In order to use these two very appropriated to the task (of constructing greenhouses) materials, designers had to incorporate forms and tectonics that worked within their respective limits. For iron, many of the forms used were based upon those from stone or masonry construction (namely the arch), although the dimensions spanned by iron and the size of the members are both greater and smaller respectively. This does not represent a stasis is tectonic evolution from stone to iron, as iron spanned farther and with smaller members. Iron also had the previously unknown quality of being able to be cast into any number of repetitive pieces, making pre-fabrication and its economies of manufacture and speed of assembly possible, both necessary properties for the ever increasing sizes of greenhouses. The arch appears in the roof form of many early greenhouses, including that at Volunteer Park. Infinitely lighter, more delicate, and longer spans were possible than those previously obtained in stone, and these iron arches with their slenderer members also allowed for a previously unseen amounts of glazing to structure, with buildings for the first time dominated by glass (a non-structural element), rather than being dominated by a building’s masonry structure. A building dominated by glass was, or course, perfectly suited for providing habitat for a host of tropical and other exotics on the princely estates in England. In addition to its obvious property of allowing for daylight to enter and promote photosynthesis, glass also has another key characteristic – it traps the infrared radiation in sunlight, warming the air temperature within the greenhouse.

This phenomena occurs because the incident wavelength of solar radiation is such that it passes through glass, but the reflected radiation is of a different wavelength and is unable to reflect back through the glass, resulting in a concentration of infrared radiation and a warmer environment (sometimes getting too warm, as noted by the white washing of the glass of the VPC during the summer months).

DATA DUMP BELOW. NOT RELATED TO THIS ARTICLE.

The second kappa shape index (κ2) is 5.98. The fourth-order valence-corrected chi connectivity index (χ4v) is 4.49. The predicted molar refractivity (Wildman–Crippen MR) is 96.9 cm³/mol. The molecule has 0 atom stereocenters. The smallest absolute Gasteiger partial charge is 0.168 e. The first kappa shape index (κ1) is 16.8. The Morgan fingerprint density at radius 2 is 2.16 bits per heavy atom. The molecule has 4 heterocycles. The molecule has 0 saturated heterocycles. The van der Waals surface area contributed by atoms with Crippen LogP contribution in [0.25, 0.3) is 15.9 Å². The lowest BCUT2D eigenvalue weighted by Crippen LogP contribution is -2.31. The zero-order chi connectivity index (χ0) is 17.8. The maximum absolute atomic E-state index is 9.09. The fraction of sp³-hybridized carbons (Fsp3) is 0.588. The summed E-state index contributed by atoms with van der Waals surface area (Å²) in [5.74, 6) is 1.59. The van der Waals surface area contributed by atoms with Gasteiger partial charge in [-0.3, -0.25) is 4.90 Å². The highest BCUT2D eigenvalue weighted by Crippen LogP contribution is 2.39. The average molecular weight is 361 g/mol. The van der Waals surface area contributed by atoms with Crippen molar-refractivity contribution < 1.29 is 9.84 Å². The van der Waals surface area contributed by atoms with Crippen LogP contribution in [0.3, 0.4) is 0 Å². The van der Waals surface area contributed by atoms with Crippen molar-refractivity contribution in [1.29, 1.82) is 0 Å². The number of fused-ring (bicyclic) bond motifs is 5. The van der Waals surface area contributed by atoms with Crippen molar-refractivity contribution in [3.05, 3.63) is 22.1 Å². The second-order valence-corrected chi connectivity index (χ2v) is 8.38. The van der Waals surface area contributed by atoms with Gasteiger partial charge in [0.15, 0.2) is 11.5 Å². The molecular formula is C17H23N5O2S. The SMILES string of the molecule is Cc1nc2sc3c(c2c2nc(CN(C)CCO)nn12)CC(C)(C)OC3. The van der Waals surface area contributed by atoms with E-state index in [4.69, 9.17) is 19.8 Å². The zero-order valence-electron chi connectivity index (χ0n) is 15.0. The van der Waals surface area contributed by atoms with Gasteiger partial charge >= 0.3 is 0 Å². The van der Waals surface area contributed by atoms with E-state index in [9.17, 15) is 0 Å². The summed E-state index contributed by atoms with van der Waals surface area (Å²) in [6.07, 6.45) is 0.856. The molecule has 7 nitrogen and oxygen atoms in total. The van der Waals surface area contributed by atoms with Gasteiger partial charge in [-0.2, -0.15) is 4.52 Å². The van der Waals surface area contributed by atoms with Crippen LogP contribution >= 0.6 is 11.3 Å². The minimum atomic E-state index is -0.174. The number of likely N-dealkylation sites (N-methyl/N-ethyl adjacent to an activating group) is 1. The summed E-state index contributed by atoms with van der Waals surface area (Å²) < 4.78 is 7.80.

With a new type of structure in place, a new way of glazing had to be pioneered to exploit it. To best utilize the modular benefits of iron construction, glass became modular itself, and to a certain extent self supporting by following many of the same geometric rules that its supporting iron structure took: repetitive, small pieces laid out in geometries that suited their strengths and made installation quick and efficient. The glass of these early greenhouses was manufactured within the limits of the available technology, and was small and thin in its dimensions, and its installation reflects these limitations. Installed as one would install shakes on a roof (a traditional construction technique), glass was shingled within the iron frame that supported it. Oftentimes, the glass was installed in a folded plate configuration as in The Great Stove (reference Building the Future, page 23)., similar to say a folded plate in concrete construction (think of a sheet of paper with a crease along its length, and how that adds rigidity to the paper were you to hold it on its short end. These folds also created channels to allow rainfall to drain off the building. Without the convenience of modern sealants, glass house pioneers used the overlap of the glass provided by their shingling to keep out water, with the bottom edge scalloped to ensure the water droplets fell from one piece of glass to another as they cascaded down the glass skin. The shingling, and its open joint, may also have provided ventilation and aided in temperature regulation of the greenhouse. This shingle approach can be seen today in the works of such prominent architects such as Peter Zumthor in his Art Museum in Bregenz (1990-97), albeit on a different type of building, and with the benefits of modern engineering and manufacturing.

All images from the VPC, taken this September.

To find out more about the Volunteer Park Conservatory:

To find out how you can support Seattle Parks:

Next time: The social impacts of this new architecture end its enduring impacts.